According to Dr. Amy Klinger, the director of programs for the nonprofit Educator’s School Safety Network, “This is not 2021 phenomenon.”
Instead, she told The Today Show that her network has been tracking school shooting threats since 2013, and she noted that in recent years, they’ve become more prominent on social media.
“It’s not just somebody in a classroom of 15 people hearing someone make a threat,” she said. “It’s 15,000 people on social media, because it gets passed around and it becomes larger and larger and larger.”
Jake Paul Says He “Can’t Get Cancelled” as a Boxer
The controversial YouTuber opened up about what it has been like to go from online fame to professional boxing.
The New Yorker Profiles Jake Paul
YouTuber and boxer Jake Paul talked about his career switch, reputation, and cancel culture in a profile published Monday in The New Yorker.
While Paul rose to fame as the Internet’s troublemaker, he now spends most of his time in the ring. He told the outlet that one difference between YouTube and boxing is that his often controversial reputation lends better to his new career.
“One thing that is great about being a fighter is, like, you can’t get cancelled,” Paul said. The profile noted that the sport often rewards and even encourages some degree of bad behavior.
“I’m not a saint,” Paul later continued. “I’m also not a bad guy, but I can very easily play the role.”
Paul also said the other difference between his time online and his time in boxing is the level of work. While he says he trains hard, he confessed that there was something more challenging about making regular YouTube content.
“Being an influencer was almost harder than being a boxer,” he told The New Yorker. “You wake up in the morning and you’re, like, Damn, I have to create fifteen minutes of amazing content, and I have twelve hours of sunlight.”
Jake Paul Vs. Tommy Fury
The New Yorker profile came just after it was announced over the weekend Paul will be fighting boxer Tommy Fury in an 8-round cruiserweight fight on Showtime in December.
“It’s time to kiss ur last name and ur family’s boxing legacy goodbye,” Paul tweeted. “DEC 18th I’m changing this wankers name to Tommy Fumbles and celebrating with Tom Brady.”
Both Paul and Fury are undefeated, according to ESPN. Like Paul, Fury has found fame outside of the sport. He has become a reality TV star in the U.K. after appearing on the hit show “Love Island.”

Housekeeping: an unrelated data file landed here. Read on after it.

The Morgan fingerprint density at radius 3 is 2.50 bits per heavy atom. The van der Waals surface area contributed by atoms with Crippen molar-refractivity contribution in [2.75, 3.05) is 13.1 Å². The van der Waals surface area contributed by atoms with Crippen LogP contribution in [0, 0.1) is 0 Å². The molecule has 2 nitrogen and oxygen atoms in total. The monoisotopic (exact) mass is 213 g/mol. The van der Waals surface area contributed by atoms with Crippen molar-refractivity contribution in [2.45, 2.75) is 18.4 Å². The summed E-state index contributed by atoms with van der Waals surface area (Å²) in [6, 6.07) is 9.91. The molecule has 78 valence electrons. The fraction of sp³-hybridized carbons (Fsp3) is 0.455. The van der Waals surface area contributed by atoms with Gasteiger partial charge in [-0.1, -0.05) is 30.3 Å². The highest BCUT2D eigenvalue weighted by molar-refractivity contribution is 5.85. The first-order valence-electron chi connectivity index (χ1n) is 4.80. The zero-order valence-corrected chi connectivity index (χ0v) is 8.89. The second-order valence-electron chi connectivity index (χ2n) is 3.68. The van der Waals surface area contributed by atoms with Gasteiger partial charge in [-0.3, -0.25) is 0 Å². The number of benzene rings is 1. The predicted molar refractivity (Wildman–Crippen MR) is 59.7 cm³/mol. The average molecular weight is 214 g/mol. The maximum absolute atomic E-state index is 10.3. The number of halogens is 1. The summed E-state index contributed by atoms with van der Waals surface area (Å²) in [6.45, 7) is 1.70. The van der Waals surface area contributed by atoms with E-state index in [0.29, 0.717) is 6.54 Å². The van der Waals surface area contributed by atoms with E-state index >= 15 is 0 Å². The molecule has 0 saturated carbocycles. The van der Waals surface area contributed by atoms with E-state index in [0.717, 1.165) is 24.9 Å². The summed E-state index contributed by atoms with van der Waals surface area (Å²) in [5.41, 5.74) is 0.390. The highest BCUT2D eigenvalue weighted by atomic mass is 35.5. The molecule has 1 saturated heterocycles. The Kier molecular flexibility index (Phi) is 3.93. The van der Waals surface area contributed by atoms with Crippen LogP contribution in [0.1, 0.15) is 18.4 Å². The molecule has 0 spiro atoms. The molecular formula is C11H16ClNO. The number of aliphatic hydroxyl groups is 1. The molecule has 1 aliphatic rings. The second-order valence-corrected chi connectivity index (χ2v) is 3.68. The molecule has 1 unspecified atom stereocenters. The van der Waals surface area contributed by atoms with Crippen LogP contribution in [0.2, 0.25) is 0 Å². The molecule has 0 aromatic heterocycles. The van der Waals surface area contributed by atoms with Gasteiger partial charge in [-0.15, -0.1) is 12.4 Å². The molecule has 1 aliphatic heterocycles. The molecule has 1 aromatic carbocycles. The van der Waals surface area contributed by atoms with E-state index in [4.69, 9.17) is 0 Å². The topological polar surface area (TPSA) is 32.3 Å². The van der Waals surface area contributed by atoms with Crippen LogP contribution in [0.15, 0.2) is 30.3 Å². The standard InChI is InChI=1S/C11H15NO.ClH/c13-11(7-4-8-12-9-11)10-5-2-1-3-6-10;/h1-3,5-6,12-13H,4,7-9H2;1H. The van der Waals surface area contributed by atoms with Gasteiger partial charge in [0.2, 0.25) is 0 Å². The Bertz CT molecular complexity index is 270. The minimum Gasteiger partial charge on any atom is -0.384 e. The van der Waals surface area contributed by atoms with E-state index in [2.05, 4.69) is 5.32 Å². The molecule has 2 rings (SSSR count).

See what others are saying: (The New Yorker) (Dexerto) (ESPN)
Hackers Hit Twitch Again, This Time Replacing Backgrounds With Image of Jeff Bezos
The hack appears to be a form of trolling, though it’s possible that the infiltrators were able to uncover a security flaw while reviewing Twitch’s newly-leaked source code.
Hackers targeted Twitch for a second time this week, but rather than leaking sensitive information, the infiltrators chose to deface the platform on Friday by swapping multiple background images with a photo of former Amazon CEO Jeff Bezos.
According to those who saw the replaced images firsthand, the hack appears to have mostly — and possibly only — affected game directory headers. Though the incident appears to be nothing more than a surface-level prank, as Amazon owns Twitch, it could potentially signal greater security flaws.
For example, it’s possible the hackers could have used leaked internal security data from earlier this week to discover a network vulnerability and sneak into the platform.
The latest jab at the platforms came after Twitch assured its users it has seen “no indication” that their login credentials were stolen during the first hack. Still, concerns have remained regarding the potential for others to now spot cracks in Twitch’s security systems.
It’s also possible the Bezos hack resulted from what’s known as “cache poisoning,” which, in this case, would refer to a more limited form of hacking that allowed the infiltrators to manipulate similar images all at once. If true, the hackers likely would not have been able to access Twitch’s back end.
The photo changes only lasted several hours before being returned to their previous conditions.
First Twitch Hack
Despite suspicions and concerns, it’s unclear whether the Bezos hack is related to the major leak of Twitch’s internal data that was posted to 4chan on Wednesday.
That leak exposed Twitch’s full source code — including its security tools — as well as data on how much Twitch has individually paid every single streamer on the platform since August 2019.
It also revealed Amazon’s at least partially developed plans for a cloud-based gaming library, codenamed Vapor, which would directly compete with the massively popular library known as Steam.
Even though Twitch has said its login credentials appear to be secure, it announced Thursday that it has reset all stream keys “out of an abundance of caution.” Users are still being urged to change their passwords and update or implement two-factor authentication if they haven’t already.